As the competition moved into the late 00s and early 10s, there was suddenly an abundance of outstanding talent emerging at these tournaments. Investment across the globe in youth football was beginning to pay dividends, and the future stars from the 2007 to 2013 editions were numerous. Nigeria’s victorious squad in 2007 may have failed to make an impression in senior football, but they were able to defeat David De Gea’s Spain side, though they fell at the final hurdle against a Switzerland team boasting Haris Seferovic and Granit Xhaka two years later. Danny Welbeck, Danny Rose and Victor Moses became the first promising England players to appear at the tournament since Julian Joachim, however Moses opted to represent Nigeria at senior level. At the same tournament, future Real Madrid teammates Toni Kroos and James Rodriguez represented Germany and Colombia respectively, while Eden Hazard turned out for Belgium. The 2009 edition, in hindsight, produced the highest number of future stars in the competition’s history, many of whom will be present at the World Cup in Russia. Germany’s squad included Marc Ter-Stegen, Shkrodan Mustafi, Kevin Volland and Mario Gotze – just five years away from scoring the winning goal in a World Cup final. Brazil’s squad featured now #1 goalkeeper Alisson, Phillipe Coutinho, Casemiro, and Neymar, though the latter completely tanked in the tournament. Three of the Netherlands side were in the squad for the 2014 World Cup in Joel Veltman, Stefan De Vrij and Bruno Martins Indi, while Spain’s production line continued with the inclusion of Koke, Isco and Alvaro Morata.
Given that many players featuring in the past four tournaments are at most in their early-twenties, it may be too soon to pass judgement. But the appearences in 2011 of Memphis Depay, Aymeric Laporte, Raheem Sterling and Marquinhos show that there are always a handful of excellent future footballers appearing at the U17 World Cup. Isaac Success and Kelechi Iheanacho starred for winners Nigeria in 2013, and Christian Pulisic’s appearance for the USA in 2015 has led to him becoming a key player at Borussia Dortmund.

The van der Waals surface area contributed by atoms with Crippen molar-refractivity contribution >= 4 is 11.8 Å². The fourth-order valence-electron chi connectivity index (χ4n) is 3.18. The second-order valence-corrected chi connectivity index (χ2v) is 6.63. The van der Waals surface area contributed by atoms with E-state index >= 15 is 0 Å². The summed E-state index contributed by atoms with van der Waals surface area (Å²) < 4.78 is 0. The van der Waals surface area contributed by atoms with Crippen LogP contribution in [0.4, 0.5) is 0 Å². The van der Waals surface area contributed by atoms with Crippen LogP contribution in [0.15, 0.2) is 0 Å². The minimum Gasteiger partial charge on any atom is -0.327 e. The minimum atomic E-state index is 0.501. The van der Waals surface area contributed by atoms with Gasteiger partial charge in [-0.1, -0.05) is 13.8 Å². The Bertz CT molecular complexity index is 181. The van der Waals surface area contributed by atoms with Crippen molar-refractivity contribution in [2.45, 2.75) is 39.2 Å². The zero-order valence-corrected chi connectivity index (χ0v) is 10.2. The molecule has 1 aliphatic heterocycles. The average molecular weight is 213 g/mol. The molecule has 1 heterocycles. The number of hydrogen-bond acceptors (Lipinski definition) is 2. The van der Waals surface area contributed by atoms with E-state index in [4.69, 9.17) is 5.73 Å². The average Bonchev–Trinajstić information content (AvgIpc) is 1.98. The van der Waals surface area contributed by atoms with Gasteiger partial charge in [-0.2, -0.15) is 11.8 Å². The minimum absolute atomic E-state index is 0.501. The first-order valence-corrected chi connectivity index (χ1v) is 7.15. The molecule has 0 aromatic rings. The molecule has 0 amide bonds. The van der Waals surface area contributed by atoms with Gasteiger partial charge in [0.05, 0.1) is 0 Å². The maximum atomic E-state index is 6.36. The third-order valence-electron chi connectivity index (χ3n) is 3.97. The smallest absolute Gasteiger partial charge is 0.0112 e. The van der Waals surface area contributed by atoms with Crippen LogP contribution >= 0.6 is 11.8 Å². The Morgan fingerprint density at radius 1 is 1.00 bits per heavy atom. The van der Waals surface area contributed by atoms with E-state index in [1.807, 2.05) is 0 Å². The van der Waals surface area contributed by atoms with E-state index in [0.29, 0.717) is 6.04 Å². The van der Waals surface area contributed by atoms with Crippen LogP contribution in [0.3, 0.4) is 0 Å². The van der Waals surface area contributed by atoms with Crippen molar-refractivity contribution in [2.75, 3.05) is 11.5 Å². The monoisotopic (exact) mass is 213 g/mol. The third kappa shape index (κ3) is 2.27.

And what of the class of 2017? Aside from England, there were plenty of fresh faces to get excited about, particularly the USA who are desperate for new blood after missing out on Russia. Timothy Weah and Josh Sargent are two prolific strikers at U17 level, and Sargent has recently signed for Werder Bremen. Mali’s Lassana N’Daiye is on the radar of Manchester United and Chelsea after scoring six at the tournament, though whether a move to either is good for his career remains to be seen. Five-goal Jann-Fiete Arp has already opened his account for Hamburg, while Abel Ruiz and Sergio Gomez are two of the most promising prospects emerging at Barcelona.
As far as victory at underage tournaments promoting success for the seniors, the jury is out. Since 1991, Nigeria have won two African Cup of Nations and appeared in two World Cup quarter-finals. After their maiden U17 win in 1997, Brazil have won one World Cup and three Copa Americas. France and Switzerland, the only other European countries to have won the competition, have not triumphed at a major tournament since their victories. To briefly touch on the U20 World Cup, Argentina are the most successful side in the tournament’s history, winning six tournaments between 1979 and 2007. Their last World Cup win was in 1986, and they’ve only ever won the Copa America twice – back-to-back titles in 1991 and 1993. The suggestion that England are producing a team to challenge throughout the 2020s is certainly premature, but if some of these players can hit the heights of their predecessors then supporting the national team may become somewhat more enjoyable that it has been in the last decade.